What does the term Chicano/a mean? What exactly constitutes Chicano Art? And does Chicano art belong in mainstream museums? All these questions are central toThe Cheech, a documentary film produced and directed by Edward Tyndall, MFA, assistant professor at CU Denver’s College of Arts & Media.
Tyndall connected with actor Cheech Marin during the exhibition Los Tejanos: Chicano Art from the Cheech Marin Collection, which opened at the Art Museum of South Texas in early 2018. While the comedic actor is most known for his Cheech & Chong stand-up routines and movies, Marin is also an avid art collector. As the owner of more than 700 works of Chicano art, Marin holds the greatest collection of Chicano art in the world. In 2017, he was recognized by Art News in its top 200 art collectors list.
From Folk Art to Fine Art
Tyndall’s 25-minute documentary explores Marin as a collector and pioneer in the Chicano art movement. “For a long time, the fine arts community rejected Chicano art as fine art,” Tyndall said. “They saw it as politically motivated folk art,” he added.
The Cheech lets The Cheech speak for himself. The interview-driven documentary gives Marin the space to discuss the implications of the term Chicano and Chicano art. Far from the marijuana-smoking hippie character that made him famous, Marin speaks eloquently about this subject: “Chicano was a voluntary category. You have to proclaim yourself a Chicano in order to be a Chicano. There’s no box on the census that you can check that says Chicano. None. But you can get a PhD in Chicano Studies from Harvard University. So what is the message? We exist; we don’t exist.”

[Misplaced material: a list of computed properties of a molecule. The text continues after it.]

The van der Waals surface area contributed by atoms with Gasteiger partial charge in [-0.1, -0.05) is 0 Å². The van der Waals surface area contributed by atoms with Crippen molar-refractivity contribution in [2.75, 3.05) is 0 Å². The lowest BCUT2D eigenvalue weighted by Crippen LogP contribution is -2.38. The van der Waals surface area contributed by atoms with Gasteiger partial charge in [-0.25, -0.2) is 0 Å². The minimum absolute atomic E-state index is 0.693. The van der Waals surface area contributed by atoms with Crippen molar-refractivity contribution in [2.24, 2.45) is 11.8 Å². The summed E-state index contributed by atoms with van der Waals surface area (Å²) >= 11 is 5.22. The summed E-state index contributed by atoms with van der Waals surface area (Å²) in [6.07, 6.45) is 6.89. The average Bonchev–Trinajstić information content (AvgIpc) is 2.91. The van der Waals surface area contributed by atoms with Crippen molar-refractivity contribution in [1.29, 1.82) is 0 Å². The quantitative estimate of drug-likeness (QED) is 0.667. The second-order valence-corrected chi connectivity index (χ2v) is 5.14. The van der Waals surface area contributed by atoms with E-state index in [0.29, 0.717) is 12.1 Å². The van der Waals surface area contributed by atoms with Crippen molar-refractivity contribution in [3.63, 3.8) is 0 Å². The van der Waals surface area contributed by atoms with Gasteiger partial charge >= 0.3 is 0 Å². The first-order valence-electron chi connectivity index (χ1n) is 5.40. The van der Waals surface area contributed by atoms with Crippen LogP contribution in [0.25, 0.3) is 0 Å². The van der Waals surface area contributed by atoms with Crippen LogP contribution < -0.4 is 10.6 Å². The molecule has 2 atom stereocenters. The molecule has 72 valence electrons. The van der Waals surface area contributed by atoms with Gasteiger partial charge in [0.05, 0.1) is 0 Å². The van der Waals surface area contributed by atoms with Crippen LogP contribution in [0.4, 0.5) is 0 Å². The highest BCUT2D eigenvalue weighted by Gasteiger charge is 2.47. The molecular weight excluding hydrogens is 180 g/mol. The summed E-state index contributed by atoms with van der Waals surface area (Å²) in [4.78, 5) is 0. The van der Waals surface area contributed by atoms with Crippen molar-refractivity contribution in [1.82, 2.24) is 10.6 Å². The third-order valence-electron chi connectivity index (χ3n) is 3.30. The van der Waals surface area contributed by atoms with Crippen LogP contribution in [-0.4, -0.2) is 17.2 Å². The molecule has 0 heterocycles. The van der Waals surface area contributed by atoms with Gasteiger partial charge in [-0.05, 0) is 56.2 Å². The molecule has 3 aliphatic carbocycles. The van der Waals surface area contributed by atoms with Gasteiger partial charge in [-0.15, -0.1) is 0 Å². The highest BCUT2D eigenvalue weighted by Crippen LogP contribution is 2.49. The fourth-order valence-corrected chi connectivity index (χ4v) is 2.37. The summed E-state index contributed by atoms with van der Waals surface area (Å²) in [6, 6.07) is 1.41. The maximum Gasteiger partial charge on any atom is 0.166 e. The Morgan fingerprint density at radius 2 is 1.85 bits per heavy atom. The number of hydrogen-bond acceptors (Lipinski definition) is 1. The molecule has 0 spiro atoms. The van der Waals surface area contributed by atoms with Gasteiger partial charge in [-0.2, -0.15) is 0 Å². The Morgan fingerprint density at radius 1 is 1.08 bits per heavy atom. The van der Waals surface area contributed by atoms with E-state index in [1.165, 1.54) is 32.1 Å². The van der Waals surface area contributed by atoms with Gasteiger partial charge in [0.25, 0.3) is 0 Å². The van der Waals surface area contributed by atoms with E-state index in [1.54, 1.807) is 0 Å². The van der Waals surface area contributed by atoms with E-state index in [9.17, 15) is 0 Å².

According to the Merriam-Webster dictionary, Chicano refers to “an American whose parents or grandparents came from Mexico.” The salient difference between Chicano and Mexican-American is one of cultural empowerment. Chicano is a self-identification, as opposed to Mexican-American, which can be viewed as an imposed racial or assimilationist category. This makes the word Chicano a form of resistance. “As a voluntary category, you can make up your own rules,” Marin explains. These “rules” extend to the Chicano art genre.
All Chicano Art is Political
In other words, Chicano art is not a fixed aesthetic movement. Quintin Gonzalez, MFA, associate professor in the Visual Arts Department at CU Denver, offers his own definition, which comes from his role as an artist as opposed to an art historian. “If it’s made by a Chicano, it’s Chicano art,” he said.
Both Gonzalez and Marin agree there are some underlying themes in Chicano art. “All Chicano art at the beginning was political art—and very defiant political art,” Marin says in The Cheech. “It [Chicano art] celebrates Chicano culture, yet at the same time it doesn’t shy away from addressing social ills,” Gonzalez said.